Analysis

Media Network: Cost of living set to dominate domestic news agenda for 2022

Welcome to the first MHP + Mischief Media Network bulletin. Our unrivalled team of former journalists and media experts bring you the latest insights from behind the headlines.

All change at the Mail on Sunday as the Sun’s Dan Jones takes over the Consumer and Tech beat

Dan Jones has been the Consumer Editor at the Sun for more than a decade, next week he starts as the Consumer Affairs and Technology Editor at the Mail on Sunday.

Yesterday, he spoke exclusively to MHP + Mischief’s James Rollinson at a breakfast event at the Ivy Club in Soho.

His top tips:

  1. The cost-of-living crisis is going to be the big issue of 2022. The brands that get positive cut through will be those that are doing something to help their customers.
  2. But if you do have difficult news, don’t hide. A price rise is better handled if you are open and are willing to put it into context.
  3. Campaigns are a priority for the Mail on Sunday. Dan wants to work with brands on issues that affect his readers – but remember to think big.
  4. Come to a Sunday journalist early in the week to secure your place in the paper. An email on a Monday means he can take it into Tuesday morning conference.
  5. Good news. Journalists want to get back to meeting in person again. Zoom calls are fine for 20-minute interviews and briefings but nothing beats an honest conversation in person.

Keep an eye on our websiteTwitter and LinkedIn for a more detailed report and video from Dan’s interview.

Personal finance is the order of the day for national media

It’s not just the Mail on Sunday that is focusing on the cost-of-living crisis, writes Alan Tovey the former Industry Editor of the Daily Telegraph who has joined MHP + Mischief’s Capital Markets team.

The Daily Telegraph business desk wants at least one personal finance story on the front page each week and the Sun says personal finance stories are regularly the most read stories online.

This demonstrates the power of stories about what is hitting people’s pockets. The BBC has gone even further, renaming its Business and Economics unit to Money and Work as it decamps to Salford.

The new name is deliberate. You don’t talk about business and economics in the pub, but you do discuss work and money, which as ever is the key to any good news story.

Being an editor ‘makes you a monster’ admits MailOnline chief

In a 15-minute leaving speech, MailOnline chief Martin Clarke revealed he ‘thought he was being shafted’ when he was given the role, writes former Daily Mail news editor Keith Gladdis.

Many at Northcliffe House were shocked when Clarke announced he was leaving after 13 years in charge of the website, but there were a few raised eyebrows when he joked.

“Being an editor does make you a monster, or in my case more of a monster.”

Next week the quietly brilliant and non-monster like Danny Groom will become Acting Global Editor.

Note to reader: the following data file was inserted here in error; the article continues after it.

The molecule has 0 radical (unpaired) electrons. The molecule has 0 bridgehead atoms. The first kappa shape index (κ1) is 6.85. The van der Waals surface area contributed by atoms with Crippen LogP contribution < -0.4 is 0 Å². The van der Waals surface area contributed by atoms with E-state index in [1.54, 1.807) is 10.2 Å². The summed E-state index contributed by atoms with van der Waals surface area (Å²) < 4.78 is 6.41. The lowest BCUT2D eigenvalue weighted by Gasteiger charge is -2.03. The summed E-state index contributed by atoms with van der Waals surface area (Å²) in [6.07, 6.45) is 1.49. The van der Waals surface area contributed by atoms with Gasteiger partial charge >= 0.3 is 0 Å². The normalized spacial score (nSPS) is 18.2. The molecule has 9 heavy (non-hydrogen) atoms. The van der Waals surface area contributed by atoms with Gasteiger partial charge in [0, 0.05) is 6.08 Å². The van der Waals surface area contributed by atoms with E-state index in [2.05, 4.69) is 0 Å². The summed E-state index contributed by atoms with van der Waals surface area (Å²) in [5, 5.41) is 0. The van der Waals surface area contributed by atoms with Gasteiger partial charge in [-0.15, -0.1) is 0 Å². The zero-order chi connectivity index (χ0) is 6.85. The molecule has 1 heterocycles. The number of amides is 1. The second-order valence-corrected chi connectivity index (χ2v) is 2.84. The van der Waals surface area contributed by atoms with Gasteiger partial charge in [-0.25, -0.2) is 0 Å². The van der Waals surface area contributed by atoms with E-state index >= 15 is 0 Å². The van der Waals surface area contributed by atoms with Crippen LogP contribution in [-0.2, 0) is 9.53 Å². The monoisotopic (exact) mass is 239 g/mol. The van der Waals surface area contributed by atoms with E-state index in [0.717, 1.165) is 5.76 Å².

ITV looks for more human-interest stories as it extends early evening bulletin

The shake-up at ITV News will lead to major new opportunities to pitch stories to them. Part of their new hour-long evening news programme will have a dedicated slot from 7pm to do more longer-form exclusive pieces. They are interested in all sorts of stories but ITV is a very consumer-focused in their coverage so there should be a human interest angle – it has to mean something to real people.

Also, as Covid restrictions come to an end broadcast and print media outlets have quietly declared Covid dead and so is their coverage of it. Health journalists at The Sun, The Telegraph, Daily Mail and the ITV News have this week all told us their organisations are no longer interested in stories about the pandemic. They instead want to people focused human interest health stories and to explore all the topics that have been ignored while their attention was elsewhere over the last two years.

Emily Maitlis and Jon Sopel quit the BBC, who’s next?

Charlotte Grant former ITN presenter and now broadcast consultant at MHP + Mischief and ex-political editor Ian Kirby look at what the departures mean for the BBC.

After losing the likes of Andrew MarrAndrew Neil and Rory Cellan-Jones, there has been talk of a brain drain at the BBC.

It was claimed Maitlis and Sopel were frustrated at the BBC’s impartiality rules or simply wanted more money. Perhaps what motivated them more was the chance to work again with Dino Sofos and his podcast production company.

But what is the future for another podcast star Laura Kuenssberg? Her stint as Political Editor ends at Easter. Friends say she’s keen to ease off the daily news agenda and focus on documentaries. If the BBC can’t create a vehicle for Laura, one of the producers she rates the highest is…Dino Sofos.

30toWatch – the biggest awards scheme for young journalists, is back

Entries are now open for 30toWatch 2022 Young Journalist Awards.

Previous winners include the Sun’s Political Editor Harry Cole, Sophy Ridge of Sky News and Ollie Shah the Associate Editor at The Sunday Times, writes Keith Gladdis.

This year our judging panel will be led by Richard Sambrook the former Director of News at the BBC. He will be joined by top journalists including Pete Clifton the Editor in Chief of PA Media and former 30toWatch winners including John Stevens the Deputy Political Editor of the Daily Mail, Kat Lay the Health Editor at the Times and Peter Campbell of the Financial Times.

It’s free to enter. To enter click 30toWatch 2022 or to nominate a young journalist please email 30ToWatch@mhpc.com